An Apple employee who led fellow workers in publicly sharing instances of what they called harassment and discrimination at the company said on Thursday that she had been fired.

 Janneke Parrish, an Apple program manager, said the iPhone maker informed her on Thursday that she had been terminated for deleting material on company equipment while she was under investigation over the leaking of a company town hall to media. She told Reuters she denies leaking.

Parrish said she deleted apps that contained details of her finances and other personal information before handing her devices in to Apple as part of the probe.

Parrish said she believes she was fired for her activism in the workplace.

“To me, this seems clearly retaliatory for the fact that I was speaking out about abuses that have happened at my employer, pay equity and, generally, about our workplace conditions,” she said.

Apple said Friday it does not discuss specific employee matters.

Apple has recently experienced other examples of employee unrest. Last month, two Apple employees told Reuters they had filed charges https://www.reuters.com/technology/us-national-labor-relations-board-investigating-two-complaints-apple-workers-2021-09-02 against the company with the National Labor Relations Board. The workers accused Apple of retaliation and halting discussion of pay among employees, among other allegations.

Apple has said that it is “deeply committed to creating and maintaining a positive and inclusive workplace” and that it takes “all concerns” from employees seriously.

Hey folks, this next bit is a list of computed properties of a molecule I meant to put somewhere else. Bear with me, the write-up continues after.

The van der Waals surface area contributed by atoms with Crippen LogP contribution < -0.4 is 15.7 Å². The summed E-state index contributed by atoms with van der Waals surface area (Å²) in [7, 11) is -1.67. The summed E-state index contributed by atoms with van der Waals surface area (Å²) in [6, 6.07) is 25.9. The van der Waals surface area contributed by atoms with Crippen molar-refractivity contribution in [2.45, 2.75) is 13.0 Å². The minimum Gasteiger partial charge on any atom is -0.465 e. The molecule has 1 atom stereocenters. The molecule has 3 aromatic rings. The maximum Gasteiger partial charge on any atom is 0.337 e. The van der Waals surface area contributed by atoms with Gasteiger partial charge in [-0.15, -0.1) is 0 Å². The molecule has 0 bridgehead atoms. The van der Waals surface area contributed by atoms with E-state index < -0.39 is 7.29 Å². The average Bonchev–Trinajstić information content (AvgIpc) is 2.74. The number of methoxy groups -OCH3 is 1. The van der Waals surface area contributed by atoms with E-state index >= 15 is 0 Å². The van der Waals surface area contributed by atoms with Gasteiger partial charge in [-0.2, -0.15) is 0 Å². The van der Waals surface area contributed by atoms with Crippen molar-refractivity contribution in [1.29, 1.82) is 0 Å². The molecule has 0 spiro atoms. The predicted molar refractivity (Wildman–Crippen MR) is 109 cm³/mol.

U.S. law protects the right of employees to openly discuss certain topics, including working conditions, discrimination and equal pay.

Over the summer, current and former Apple employees began detailing on social media what they said were experiences of harassment and discrimination. Parrish and some colleagues began publishing the stories on social media and a publishing platform in a weekly digest titled ‘#AppleToo.’

Parrish said she was careful to respect company rules and never shared information that she believed to be confidential. She said she continued to publish the ‘#AppleToo’ digest after coming under investigation at the end of September.

“If anything, it’s made the importance of that work clearer than ever, when Apple’s response to criticism is to start internal investigations into those that it wants to see gone,” she said. “It’s easier for them to terminate people than it is for them to actually listen.”

 

(Reporting by Julia Love; editing by Peter Henderson and Rosalba O’Brien)

Continue Reading

News

China launches second crewed mission to build space station

Published

 on

China on Saturday launched a rocket carrying three astronauts – two men and one woman – to the core module of a future space station where they will live and work for six months, the longest orbit for Chinese astronauts.

A Long March-2F rocket carrying the Shenzhou-13 spacecraft, which means “Divine Vessel”, blasted off from Jiuquan Satellite Launch Center in the northwestern province of Gansu at 12:23 a.m. (1623 GMT on Friday).

The vessel successfully docked to the port of the space station on at 6:56 a.m. (2156 GMT), and the astronauts entered the space station’s core module at 10:03 a.m., the China Manned Space Agency said.

China began constructing the space station in April with the launch of Tianhe – the first and largest of the station’s three modules. Slightly bigger than a city bus, Tianhe will be the living quarters of the completed space station.

Shenzhou-13 is the second of four crewed missions needed to complete the space station by the end of 2022. During the first crewed mission https://www.reuters.com/lifestyle/science/chinese-astronauts-return-after-90-day-mission-space-station-2021-09-17 that concluded in September, three other astronauts stayed on Tianhe for 90 days.